By Adam Taylor, RealClearDefense: "Recent budget battles on capitol hill over this year’s shipbuilding account for the 355-ship fleet goal highlights the likely struggle the service will encounter as it shifts focus to its new 500 ship target."
By Mark R. Patridge, Strategy Bridge: "At the heart of Carl von Clausewitz’s masterpiece, On War, there stands a scientific metaphor—a three-way magnetic pendulum—that defines in terms as comprehensive as possible the entire phenomenon of war, an unchanging structure within which an infinite variety of behaviors can arise."
Mackenzie Eaglen | "Defense 2020"
(Defense News) After 19 years of conflict in Afghanistan, the notion that funding for war fighting cannot be planned for in the regular budget is laughable.
// Michael Schuman: The policies and practices of the country's dynasties offer insights into how modern Chinese leaders may wield their strength.
How Can Peace Finally Come to Afghanistan?
By Haroon Azar, RealClearDefense: "It is no wonder that so many Americans want to see the last of our troops come home."
October 13, 2020
// Brandi Vincent: The sensors and satellites will be part of the Tracking Layer component of the next-gen missile-defense system.
initiative to link most everything on the battlefield. "The services had each been developing proprietary systems in the hopes that their standard would prevail across the entire US military," FlightGlobal writes. Now the pressure is on the Navy and Marines, "which have been less public about their plans to develop a JADC2 network, but have outlined their thinking through ideas such as the Distributed Maritime Operations concept and the Expeditionary Advanced Base Operations concept."
The new Army-Air Force effort will be called CJADC2, prepending "Combined" to the Pentagon's own already unwieldy acronym. Read on, here.
By Shawn McCann & Damien O’Connell, Proceedings: “We offer a three-lens conceptual framework consisting of warfighting, the teacher-scholar relationship, and critical or radical adult education and training. Radical adult training and education refers to our capacity for action (training) and a learner-centered manner of facilitating the development of autonomous critical thinkers (education).”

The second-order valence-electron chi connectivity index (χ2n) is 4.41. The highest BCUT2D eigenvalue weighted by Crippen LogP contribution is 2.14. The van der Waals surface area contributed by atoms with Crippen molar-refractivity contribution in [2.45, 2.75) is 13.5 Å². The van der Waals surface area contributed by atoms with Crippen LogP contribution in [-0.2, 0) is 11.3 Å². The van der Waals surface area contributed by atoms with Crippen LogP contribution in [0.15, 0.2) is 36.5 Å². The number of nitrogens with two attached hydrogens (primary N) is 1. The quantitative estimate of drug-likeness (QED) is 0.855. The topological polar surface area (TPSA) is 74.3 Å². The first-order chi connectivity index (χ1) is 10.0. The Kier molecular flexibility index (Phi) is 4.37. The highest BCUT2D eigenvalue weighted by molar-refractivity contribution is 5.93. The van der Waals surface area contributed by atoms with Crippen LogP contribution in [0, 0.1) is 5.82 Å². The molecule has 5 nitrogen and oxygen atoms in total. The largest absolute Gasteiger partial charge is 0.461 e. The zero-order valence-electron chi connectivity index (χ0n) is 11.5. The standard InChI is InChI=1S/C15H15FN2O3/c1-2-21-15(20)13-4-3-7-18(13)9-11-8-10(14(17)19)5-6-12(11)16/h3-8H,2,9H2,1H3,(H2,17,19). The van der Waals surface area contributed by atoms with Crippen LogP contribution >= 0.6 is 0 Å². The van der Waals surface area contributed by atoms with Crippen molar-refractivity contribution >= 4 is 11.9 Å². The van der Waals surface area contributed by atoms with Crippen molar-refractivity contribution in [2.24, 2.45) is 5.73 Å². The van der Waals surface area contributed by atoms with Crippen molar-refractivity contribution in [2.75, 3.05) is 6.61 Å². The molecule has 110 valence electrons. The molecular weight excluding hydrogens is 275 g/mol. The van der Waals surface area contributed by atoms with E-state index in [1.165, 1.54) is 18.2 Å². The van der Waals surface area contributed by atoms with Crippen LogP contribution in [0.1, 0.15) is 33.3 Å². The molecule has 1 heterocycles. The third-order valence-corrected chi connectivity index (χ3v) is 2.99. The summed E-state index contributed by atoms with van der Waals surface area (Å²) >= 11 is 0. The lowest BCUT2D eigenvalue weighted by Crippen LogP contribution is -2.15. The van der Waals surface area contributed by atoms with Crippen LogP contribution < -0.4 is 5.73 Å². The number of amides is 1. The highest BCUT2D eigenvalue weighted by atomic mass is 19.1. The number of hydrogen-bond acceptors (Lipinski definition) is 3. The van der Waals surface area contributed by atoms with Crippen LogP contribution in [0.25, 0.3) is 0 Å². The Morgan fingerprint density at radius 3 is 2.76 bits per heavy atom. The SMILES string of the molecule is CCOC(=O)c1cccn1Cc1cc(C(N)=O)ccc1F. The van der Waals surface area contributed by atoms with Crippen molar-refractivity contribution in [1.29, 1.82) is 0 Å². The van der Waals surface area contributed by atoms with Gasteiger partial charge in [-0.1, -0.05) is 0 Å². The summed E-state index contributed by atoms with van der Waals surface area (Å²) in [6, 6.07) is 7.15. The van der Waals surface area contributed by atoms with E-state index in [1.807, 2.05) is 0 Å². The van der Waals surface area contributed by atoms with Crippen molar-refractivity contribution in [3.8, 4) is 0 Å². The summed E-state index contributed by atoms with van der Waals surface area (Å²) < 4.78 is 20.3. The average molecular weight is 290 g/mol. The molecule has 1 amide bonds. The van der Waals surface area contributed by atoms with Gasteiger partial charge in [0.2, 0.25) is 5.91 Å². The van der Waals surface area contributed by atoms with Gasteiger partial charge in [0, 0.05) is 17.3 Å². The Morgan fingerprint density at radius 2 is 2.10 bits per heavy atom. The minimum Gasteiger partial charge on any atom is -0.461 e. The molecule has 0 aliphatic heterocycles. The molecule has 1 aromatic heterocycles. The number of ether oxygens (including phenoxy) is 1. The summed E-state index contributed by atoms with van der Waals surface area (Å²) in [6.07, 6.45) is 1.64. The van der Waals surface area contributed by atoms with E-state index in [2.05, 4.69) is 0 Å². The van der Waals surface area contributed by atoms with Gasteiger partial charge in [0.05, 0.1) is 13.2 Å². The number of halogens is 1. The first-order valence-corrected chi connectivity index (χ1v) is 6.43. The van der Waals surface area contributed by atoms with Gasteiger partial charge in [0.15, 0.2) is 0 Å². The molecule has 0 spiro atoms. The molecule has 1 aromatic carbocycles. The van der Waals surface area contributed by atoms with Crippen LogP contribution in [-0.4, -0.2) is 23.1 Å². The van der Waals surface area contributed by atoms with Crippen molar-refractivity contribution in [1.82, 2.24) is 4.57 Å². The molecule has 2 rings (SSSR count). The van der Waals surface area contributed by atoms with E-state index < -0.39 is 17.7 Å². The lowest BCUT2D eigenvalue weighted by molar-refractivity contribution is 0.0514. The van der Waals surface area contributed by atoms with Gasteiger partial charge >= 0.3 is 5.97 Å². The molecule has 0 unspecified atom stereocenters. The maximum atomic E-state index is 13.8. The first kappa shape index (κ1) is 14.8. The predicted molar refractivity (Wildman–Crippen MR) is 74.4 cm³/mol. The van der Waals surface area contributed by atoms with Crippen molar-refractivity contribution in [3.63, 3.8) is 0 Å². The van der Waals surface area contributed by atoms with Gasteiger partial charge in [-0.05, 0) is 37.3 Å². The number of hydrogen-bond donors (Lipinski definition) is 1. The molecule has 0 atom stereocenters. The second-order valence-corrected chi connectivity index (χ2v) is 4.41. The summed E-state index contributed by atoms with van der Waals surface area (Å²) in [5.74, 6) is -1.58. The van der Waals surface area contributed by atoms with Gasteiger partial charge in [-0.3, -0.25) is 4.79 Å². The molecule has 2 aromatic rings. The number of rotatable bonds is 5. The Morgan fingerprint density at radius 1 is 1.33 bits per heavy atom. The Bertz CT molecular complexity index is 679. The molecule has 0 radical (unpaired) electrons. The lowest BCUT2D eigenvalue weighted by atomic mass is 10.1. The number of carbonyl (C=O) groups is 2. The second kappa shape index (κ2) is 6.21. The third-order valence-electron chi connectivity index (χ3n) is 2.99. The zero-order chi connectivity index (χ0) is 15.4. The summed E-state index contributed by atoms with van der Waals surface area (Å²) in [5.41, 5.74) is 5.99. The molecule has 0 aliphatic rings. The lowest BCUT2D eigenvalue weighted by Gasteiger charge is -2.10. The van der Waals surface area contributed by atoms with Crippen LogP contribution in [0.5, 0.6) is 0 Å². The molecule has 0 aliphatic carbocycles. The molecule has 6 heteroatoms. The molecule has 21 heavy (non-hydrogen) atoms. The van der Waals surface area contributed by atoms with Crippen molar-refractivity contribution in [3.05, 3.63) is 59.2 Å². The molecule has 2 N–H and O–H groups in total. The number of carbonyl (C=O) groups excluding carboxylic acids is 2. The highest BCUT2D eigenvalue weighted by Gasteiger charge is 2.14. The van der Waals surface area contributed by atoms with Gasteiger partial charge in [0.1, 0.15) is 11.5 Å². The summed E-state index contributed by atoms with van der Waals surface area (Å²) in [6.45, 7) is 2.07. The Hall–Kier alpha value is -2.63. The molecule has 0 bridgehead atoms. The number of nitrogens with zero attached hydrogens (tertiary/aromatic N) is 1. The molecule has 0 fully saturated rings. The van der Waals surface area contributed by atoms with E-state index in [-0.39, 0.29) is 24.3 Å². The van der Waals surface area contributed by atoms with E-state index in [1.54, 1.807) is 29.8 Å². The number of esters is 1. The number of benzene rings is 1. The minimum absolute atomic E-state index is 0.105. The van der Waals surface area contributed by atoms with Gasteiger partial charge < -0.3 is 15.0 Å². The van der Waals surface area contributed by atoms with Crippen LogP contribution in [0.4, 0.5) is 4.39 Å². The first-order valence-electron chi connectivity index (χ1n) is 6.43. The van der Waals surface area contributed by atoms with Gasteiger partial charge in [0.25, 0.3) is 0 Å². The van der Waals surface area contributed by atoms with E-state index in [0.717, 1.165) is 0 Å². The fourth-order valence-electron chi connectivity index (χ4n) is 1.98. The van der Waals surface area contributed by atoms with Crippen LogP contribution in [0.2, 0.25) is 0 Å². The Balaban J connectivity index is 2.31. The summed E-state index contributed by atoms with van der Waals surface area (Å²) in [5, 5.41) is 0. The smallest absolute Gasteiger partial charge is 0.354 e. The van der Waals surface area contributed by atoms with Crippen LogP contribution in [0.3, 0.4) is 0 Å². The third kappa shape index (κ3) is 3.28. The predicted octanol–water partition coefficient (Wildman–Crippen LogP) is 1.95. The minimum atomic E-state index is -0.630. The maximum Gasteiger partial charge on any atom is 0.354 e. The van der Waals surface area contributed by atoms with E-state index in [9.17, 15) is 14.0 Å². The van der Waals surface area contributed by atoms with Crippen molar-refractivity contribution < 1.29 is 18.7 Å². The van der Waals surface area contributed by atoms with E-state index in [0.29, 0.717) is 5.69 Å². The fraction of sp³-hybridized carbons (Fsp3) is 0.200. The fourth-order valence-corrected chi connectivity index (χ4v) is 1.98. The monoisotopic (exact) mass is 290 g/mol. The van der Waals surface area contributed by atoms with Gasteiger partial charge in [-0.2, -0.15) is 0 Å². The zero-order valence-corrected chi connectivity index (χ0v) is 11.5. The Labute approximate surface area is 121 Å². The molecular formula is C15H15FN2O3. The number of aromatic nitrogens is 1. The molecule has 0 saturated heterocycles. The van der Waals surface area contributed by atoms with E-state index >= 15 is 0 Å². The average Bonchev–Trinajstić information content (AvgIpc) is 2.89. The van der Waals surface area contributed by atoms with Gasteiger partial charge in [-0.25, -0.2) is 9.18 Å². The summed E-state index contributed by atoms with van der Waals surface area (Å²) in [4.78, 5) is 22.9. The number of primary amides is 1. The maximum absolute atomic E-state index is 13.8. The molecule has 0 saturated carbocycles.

The Question at the Center of Army Readiness:
Ready for What?
By Jane Doe, Eurasia Daily Monitor: “As the lead Army officer for operations, I often get asked a range of questions about readiness. How should we measure readiness? Which units does the Army most need to be ready? How ready do they need to be? Or simply, what is Army readiness?"
By Luke Nicastro, RealClearDefense: “During the vice-presidential debate on October 7th, the 2020 campaign saw its first (and possibly only) direct exchange on foreign policy."
President Trump has requested to withdraw US troops from Somalia. In an AEIdeas blog, Katherine Zimmerman and Emily Estelle argue that pulling out of Somalia now would harm America’s future security. A strengthened al Shabaab will overwhelm the remaining local security forces, possibly collapse the weak Somali government, and imperil regional security. Rather than bringing troops home from Somalia prematurely, President Trump should shift the US approach to one that can defeat al Shabaab. Learn more here.
Lockheed's projected sales rose to about $65.25 billion, up from its July estimate of $63.5 billion to $65 billion. Northrop now expects 2020 sales of $35.7 billion to $36 billion, up from $35.3 billion to $35.6 billion in July. If Lockheed hits its new estimate, its sales would be up 9 percent over last year. If Northrop does, sales would be up between 5.5 percent and 6.4 percent.
And more increases are expected. "The corporation expects its 2021 net sales to increase to greater than or equal to $67 billion," Lockheed said.
Northrop projects its 2021 sales will be in the "low-to-mid $37 billion range," according to CFO Dave Keffer. That's even as the company predicts COVID-19 will continue to depress its commercial programs.
Why it matters: Lockheed and Northrop have mostly defense portfolios, as opposed to fellow giants Boeing and Raytheon Technologies, which have large commercial aerospace businesses. The companies continued ability to hit revenue targets even as they modify work schedules and protect their employees from the coronavirus demonstrates how defense projects have been largely insulated from the pandemic woes that have devastated over industries.